Pretexting: The Legal Basics, Then and Now

By Joseph M. Burton, Esq. and Gregory G. Iskander, Esq.   

Webster’s defines the term “pretext” as “that which is put forward to conceal a true purpose or object; an ostensible reason; the misleading appearance or behavior assumed with this intention.”  Although the variation “pretexting” is not in the dictionary, the use of the term has become commonplace--primarily because of its extensive use in the media after the HP scandal in 2006, when investigators used questionable tactics to research leaks from HP’s board of directors. (See CSO’s in-depth coverage, “Five Things about Investigations That Won’t Change as a Result of the Hewlett-Packard Scandal” for details.)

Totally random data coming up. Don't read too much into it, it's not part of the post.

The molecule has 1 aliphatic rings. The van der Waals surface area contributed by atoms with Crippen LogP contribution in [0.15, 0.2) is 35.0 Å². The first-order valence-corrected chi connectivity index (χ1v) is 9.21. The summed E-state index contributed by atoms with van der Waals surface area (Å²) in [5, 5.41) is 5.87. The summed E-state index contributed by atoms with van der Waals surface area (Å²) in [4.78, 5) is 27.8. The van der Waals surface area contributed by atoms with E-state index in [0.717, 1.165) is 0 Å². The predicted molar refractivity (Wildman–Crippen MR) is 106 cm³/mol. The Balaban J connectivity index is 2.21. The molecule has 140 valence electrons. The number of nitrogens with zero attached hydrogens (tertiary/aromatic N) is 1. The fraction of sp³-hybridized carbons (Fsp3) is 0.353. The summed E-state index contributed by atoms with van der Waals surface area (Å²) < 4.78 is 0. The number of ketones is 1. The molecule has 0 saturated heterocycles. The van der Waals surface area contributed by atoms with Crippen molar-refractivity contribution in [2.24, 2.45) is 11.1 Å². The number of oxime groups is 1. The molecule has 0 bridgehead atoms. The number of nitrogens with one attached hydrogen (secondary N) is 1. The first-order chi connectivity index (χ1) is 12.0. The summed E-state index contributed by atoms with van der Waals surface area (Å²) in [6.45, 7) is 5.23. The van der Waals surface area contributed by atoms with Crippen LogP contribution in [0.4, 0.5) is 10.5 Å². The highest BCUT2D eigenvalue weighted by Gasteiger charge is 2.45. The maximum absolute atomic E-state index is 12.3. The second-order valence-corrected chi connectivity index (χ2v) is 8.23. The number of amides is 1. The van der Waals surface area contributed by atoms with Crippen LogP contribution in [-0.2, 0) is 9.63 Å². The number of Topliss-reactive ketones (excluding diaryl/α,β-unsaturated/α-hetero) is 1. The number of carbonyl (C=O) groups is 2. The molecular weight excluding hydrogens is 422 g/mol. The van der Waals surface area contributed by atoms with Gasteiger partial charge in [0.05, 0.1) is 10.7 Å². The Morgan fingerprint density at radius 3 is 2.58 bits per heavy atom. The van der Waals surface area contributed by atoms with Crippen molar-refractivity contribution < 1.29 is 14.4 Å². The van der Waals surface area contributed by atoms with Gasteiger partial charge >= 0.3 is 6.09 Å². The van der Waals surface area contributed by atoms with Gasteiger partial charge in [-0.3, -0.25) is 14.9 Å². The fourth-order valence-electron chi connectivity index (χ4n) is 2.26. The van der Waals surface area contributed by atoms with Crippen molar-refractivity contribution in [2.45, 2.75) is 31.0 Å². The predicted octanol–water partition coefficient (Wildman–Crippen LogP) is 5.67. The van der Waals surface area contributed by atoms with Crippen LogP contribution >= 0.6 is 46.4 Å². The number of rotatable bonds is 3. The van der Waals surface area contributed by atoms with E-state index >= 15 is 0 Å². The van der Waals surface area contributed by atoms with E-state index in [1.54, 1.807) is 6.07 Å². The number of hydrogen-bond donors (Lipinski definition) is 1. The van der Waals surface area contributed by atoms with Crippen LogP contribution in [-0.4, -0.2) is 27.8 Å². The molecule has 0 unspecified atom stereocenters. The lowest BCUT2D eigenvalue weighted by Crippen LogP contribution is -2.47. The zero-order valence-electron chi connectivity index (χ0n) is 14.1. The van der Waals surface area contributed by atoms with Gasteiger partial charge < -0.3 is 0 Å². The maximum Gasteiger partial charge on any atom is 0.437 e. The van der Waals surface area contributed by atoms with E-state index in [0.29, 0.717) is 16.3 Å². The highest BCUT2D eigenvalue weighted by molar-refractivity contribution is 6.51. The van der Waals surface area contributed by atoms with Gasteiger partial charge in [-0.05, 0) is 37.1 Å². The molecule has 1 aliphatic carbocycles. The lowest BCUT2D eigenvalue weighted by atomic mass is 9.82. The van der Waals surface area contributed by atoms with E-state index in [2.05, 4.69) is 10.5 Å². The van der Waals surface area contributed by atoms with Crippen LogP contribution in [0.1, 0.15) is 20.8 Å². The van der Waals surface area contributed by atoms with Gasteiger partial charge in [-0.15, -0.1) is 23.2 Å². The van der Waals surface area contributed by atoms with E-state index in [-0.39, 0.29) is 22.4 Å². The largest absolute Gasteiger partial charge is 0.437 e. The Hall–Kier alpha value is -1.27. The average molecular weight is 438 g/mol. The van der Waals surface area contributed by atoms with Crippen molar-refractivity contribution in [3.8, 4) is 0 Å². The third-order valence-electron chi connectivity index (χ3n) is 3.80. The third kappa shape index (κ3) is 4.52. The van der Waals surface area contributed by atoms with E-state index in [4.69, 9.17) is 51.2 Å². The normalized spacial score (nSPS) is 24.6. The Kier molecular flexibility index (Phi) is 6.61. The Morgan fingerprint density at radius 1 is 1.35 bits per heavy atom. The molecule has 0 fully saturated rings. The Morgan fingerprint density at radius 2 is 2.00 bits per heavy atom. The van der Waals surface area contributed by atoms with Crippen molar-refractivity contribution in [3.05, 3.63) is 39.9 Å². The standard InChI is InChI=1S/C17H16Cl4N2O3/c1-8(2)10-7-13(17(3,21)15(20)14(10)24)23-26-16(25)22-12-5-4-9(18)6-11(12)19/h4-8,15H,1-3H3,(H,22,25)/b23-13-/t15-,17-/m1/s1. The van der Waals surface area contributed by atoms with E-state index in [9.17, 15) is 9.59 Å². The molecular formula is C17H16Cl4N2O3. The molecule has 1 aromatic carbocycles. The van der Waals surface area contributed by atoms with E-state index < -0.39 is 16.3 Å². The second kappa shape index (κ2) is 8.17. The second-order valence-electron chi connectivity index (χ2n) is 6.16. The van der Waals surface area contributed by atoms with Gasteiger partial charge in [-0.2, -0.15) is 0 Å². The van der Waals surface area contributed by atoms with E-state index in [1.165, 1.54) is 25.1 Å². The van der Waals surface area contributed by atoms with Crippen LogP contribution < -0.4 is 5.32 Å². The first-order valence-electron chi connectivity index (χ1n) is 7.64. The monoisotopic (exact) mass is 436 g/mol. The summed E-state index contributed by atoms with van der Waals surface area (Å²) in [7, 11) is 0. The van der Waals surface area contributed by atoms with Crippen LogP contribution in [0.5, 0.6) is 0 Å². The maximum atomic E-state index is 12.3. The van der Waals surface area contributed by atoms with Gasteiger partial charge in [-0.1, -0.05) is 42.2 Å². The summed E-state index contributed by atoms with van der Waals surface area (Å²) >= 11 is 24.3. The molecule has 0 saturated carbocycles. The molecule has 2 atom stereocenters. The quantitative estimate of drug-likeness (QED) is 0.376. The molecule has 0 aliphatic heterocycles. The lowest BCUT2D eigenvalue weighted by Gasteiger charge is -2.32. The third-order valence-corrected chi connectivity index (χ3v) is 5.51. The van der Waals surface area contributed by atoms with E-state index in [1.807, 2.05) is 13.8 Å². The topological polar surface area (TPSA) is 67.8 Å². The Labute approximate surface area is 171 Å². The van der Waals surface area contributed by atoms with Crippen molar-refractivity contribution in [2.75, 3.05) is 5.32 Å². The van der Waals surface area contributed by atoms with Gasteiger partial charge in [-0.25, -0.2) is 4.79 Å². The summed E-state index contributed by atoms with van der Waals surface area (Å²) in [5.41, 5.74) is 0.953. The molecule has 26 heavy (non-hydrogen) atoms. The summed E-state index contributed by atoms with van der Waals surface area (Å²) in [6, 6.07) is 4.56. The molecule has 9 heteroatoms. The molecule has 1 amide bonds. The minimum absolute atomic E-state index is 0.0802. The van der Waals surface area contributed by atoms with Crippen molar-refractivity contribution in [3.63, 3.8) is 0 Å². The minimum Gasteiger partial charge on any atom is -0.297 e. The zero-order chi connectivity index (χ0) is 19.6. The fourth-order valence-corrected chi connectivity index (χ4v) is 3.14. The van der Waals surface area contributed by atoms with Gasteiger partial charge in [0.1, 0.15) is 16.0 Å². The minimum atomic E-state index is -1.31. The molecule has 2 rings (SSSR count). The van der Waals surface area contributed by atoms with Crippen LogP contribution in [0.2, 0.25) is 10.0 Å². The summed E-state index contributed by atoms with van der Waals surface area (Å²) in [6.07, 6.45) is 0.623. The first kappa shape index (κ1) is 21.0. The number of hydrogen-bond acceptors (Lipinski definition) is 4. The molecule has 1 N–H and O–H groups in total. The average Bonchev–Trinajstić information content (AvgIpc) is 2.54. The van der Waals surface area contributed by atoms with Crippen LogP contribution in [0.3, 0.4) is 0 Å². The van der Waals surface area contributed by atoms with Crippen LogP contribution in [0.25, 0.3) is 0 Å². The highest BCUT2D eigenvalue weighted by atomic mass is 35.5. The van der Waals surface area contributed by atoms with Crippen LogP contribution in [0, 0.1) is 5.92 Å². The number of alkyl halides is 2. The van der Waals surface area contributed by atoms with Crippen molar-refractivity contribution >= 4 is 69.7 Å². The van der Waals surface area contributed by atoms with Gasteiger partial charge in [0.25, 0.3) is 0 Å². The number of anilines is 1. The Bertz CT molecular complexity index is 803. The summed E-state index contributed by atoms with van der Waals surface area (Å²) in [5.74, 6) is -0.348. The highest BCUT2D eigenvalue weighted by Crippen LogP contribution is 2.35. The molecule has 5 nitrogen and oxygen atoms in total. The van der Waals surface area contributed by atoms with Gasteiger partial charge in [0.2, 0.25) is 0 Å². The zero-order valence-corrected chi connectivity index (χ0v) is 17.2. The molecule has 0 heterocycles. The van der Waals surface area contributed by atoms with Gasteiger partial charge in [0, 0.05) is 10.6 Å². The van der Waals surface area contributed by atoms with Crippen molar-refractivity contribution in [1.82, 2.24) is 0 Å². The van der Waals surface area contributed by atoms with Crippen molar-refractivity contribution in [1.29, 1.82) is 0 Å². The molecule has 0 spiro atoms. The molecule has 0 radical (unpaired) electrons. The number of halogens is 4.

Largely in response to the public outcry against the perceived invasion of privacy, in the last year Congress and many states have passed new anti-pretexting laws. This article provides an overview of pretexting and information about some of the key federal and state statutes that now regulate the access of private telephone records.

The Definition of Pretexting

In 2001, the Federal Trade Commission issued a publication on pretexting, defining it as “the practice of getting your personal information under false pretenses.” As described by the FTC definition, pretexting goes beyond obtaining telephone records. Pretexters also seek to obtain bank records, credit card numbers, Social Security numbers, credit reports and other personal information. 

Typically, an investigator will pretend to be an individual (the target), using some personal information already gathered, to gain access to other information about a target held by a third party. A good example is set forth in the warrant supporting the charges in the HP case: